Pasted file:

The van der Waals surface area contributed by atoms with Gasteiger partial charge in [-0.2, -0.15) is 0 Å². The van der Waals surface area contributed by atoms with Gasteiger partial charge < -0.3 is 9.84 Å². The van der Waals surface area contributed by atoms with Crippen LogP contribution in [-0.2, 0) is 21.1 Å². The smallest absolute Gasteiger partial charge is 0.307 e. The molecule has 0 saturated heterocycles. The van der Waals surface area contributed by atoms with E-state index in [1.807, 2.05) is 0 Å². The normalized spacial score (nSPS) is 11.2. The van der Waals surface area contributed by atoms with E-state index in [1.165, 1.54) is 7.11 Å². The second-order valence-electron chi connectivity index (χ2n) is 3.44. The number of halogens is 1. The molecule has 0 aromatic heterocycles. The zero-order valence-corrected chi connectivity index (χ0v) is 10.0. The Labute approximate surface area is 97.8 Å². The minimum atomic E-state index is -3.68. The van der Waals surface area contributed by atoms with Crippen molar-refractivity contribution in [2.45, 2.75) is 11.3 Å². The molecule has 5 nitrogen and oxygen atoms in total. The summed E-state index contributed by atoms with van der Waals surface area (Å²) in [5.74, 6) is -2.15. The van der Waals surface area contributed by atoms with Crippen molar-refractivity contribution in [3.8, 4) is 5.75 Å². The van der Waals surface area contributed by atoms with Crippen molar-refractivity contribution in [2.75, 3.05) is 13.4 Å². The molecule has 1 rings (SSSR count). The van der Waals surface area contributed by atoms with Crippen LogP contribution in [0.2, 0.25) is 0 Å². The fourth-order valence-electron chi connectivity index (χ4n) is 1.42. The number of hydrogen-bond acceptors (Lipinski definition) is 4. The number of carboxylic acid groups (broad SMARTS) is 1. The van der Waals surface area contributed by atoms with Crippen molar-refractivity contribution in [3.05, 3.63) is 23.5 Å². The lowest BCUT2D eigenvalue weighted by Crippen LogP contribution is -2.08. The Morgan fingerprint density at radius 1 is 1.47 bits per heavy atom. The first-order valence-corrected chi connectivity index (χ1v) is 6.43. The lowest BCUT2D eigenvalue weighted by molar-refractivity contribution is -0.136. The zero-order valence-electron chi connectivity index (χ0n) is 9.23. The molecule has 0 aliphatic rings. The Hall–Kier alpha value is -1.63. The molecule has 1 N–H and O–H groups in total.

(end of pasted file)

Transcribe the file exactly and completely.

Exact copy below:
The van der Waals surface area contributed by atoms with Gasteiger partial charge in [-0.2, -0.15) is 0 Å². The van der Waals surface area contributed by atoms with Gasteiger partial charge < -0.3 is 9.84 Å². The van der Waals surface area contributed by atoms with Crippen LogP contribution in [-0.2, 0) is 21.1 Å². The smallest absolute Gasteiger partial charge is 0.307 e. The molecule has 0 saturated heterocycles. The van der Waals surface area contributed by atoms with E-state index in [1.807, 2.05) is 0 Å². The normalized spacial score (nSPS) is 11.2. The van der Waals surface area contributed by atoms with E-state index in [1.165, 1.54) is 7.11 Å². The second-order valence-electron chi connectivity index (χ2n) is 3.44. The number of halogens is 1. The molecule has 0 aromatic heterocycles. The zero-order valence-corrected chi connectivity index (χ0v) is 10.0. The Labute approximate surface area is 97.8 Å². The minimum atomic E-state index is -3.68. The van der Waals surface area contributed by atoms with Crippen molar-refractivity contribution in [2.45, 2.75) is 11.3 Å². The molecule has 5 nitrogen and oxygen atoms in total. The summed E-state index contributed by atoms with van der Waals surface area (Å²) in [5.74, 6) is -2.15. The van der Waals surface area contributed by atoms with Crippen molar-refractivity contribution in [3.8, 4) is 5.75 Å². The van der Waals surface area contributed by atoms with Crippen molar-refractivity contribution in [2.75, 3.05) is 13.4 Å². The molecule has 1 rings (SSSR count). The van der Waals surface area contributed by atoms with Crippen LogP contribution in [0.2, 0.25) is 0 Å². The fourth-order valence-electron chi connectivity index (χ4n) is 1.42. The number of hydrogen-bond acceptors (Lipinski definition) is 4. The number of carboxylic acid groups (broad SMARTS) is 1. The van der Waals surface area contributed by atoms with Crippen molar-refractivity contribution in [3.05, 3.63) is 23.5 Å². The lowest BCUT2D eigenvalue weighted by Crippen LogP contribution is -2.08. The Morgan fingerprint density at radius 1 is 1.47 bits per heavy atom. The first-order valence-corrected chi connectivity index (χ1v) is 6.43. The lowest BCUT2D eigenvalue weighted by molar-refractivity contribution is -0.136. The zero-order valence-electron chi connectivity index (χ0n) is 9.23. The molecule has 0 aliphatic rings. The Hall–Kier alpha value is -1.63. The molecule has 1 N–H and O–H groups in total.